Health secretary Jeremy Hunt has come under fire about plans to encourage access to NHS services in rural areas.
In live questions in Parliament last week, he told Conservative MP Nigel Evans that “active GP practices in rural areas were very important”. However, he has admitted to Conservative MP Nusrat Ghani that “it was often difficult to recruit GPs to work in rural areas”.
He told MPs that plans are in place for £20,000 ‘golden hello’s’ for GPs working in hard-to-fill areas. He also announced a 25 per cent increase in medical school places with 500 additional students staring that year and 1,000 the year after.
It is expected that in the in the 2018 ‘golden hello’ Targeted Enhanced Recruitment Scheme (TERS) for trainee GPs announced in October there will be financial support for up to 200 places. TERS operates across Great Britain with schemes in place in Scotland and Wales, as well as England.
The locations identified by Health Education England and NHS England are:
- Lincolnshire (Boston & Lincoln), Sherwood Forest
- Bury St Edmunds, Ipswich, Norfolk
- Durham & North Yorkshire, North Cumbria
- Blackpool, Crewe, Lancaster, South Cumbria
- North Devon, Plymouth, Somerset, Swindon
- Isle of Wight
- Hereford & Worcester, Staffordshire
- Clumber Park, Doncaster, Hull, Northern Lincolnshire (Scunthorpe & Grimsby), Scarborough
The Dispensing Doctors’ Association has called on the government to do more to address matters around retention.
DDA chairman Dr Richard West, whose practice is in rural Suffolk, said: “The DDA welcomes any initiative to tackle the problem of the shortage of new GPs, especially in rural areas. However, the government might be better placed to consider what it could do to persuade GPs close to, or already, taking retirement to postpone doing so. It is experienced GPs who are going to keep the system going, in addition to bringing newer GPs into the system.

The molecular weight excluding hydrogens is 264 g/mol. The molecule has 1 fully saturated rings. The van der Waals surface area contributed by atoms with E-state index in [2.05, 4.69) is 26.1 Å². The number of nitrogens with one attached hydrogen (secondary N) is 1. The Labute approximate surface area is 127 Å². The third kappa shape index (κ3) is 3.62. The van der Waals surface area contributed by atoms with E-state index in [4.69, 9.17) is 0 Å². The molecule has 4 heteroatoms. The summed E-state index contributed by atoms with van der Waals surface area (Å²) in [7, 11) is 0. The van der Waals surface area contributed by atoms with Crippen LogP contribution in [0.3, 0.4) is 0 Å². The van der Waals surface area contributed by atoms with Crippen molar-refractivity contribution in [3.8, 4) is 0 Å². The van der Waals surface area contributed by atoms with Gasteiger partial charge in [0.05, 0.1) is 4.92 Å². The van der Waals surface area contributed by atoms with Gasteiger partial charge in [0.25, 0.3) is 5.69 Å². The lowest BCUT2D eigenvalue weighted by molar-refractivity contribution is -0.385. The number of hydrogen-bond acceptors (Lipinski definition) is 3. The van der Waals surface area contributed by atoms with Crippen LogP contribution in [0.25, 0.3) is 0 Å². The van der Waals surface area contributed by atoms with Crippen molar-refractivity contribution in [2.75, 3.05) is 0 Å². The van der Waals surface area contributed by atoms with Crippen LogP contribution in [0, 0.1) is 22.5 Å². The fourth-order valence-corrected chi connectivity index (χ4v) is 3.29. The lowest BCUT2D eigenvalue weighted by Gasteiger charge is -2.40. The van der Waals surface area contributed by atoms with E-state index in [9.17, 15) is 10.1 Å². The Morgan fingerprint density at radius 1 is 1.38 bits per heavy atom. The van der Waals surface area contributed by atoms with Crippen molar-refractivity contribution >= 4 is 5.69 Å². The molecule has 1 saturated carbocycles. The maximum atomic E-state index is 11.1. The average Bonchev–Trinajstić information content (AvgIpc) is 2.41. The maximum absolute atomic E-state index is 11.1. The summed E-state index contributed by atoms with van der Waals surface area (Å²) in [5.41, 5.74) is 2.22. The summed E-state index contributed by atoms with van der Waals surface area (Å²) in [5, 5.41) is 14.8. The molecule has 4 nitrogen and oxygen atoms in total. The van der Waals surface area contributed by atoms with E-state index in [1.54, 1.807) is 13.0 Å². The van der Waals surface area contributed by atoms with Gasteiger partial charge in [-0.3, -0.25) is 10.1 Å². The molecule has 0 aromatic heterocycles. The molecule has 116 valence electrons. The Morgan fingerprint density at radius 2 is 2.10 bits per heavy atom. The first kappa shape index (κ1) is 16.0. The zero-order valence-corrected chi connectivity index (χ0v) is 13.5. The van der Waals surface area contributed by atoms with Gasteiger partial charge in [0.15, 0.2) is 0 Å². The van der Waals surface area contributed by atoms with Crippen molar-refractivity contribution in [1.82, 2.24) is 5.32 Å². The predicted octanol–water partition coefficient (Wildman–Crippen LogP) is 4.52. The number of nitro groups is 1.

“Attention must also be paid to ensuring the continuing viability of rural general practice, or there will be no surgeries for the new GPs targeted by this scheme to join.”
The DDA has been lobbying for some time to ensure that the government and NHS England recognise the importance, and fund according, rural surgeries which are at the heart of often very sparse communities. “Federations and ‘upscaling’ will not work in remote and rural areas where practices are tens of miles from the nearest town,” said Dr West.
To support TERS, a package of measures will be made available. Other measures announced include:
- new flexible working arrangements, including the opportunity to take on mentoring and leadership roles, for GPs considering retirement;
- a new international recruitment office set up by NHS England to help local areas to recruit GPs from overseas, with plans to expand fast-track routes into general practice for doctors trained outside the European Economic Area in countries such as Australia;
- a consultation on the regulation of physician associates to provide further clarity on the scope of the role, and exploring how support staff can bolster healthcare teams across the country.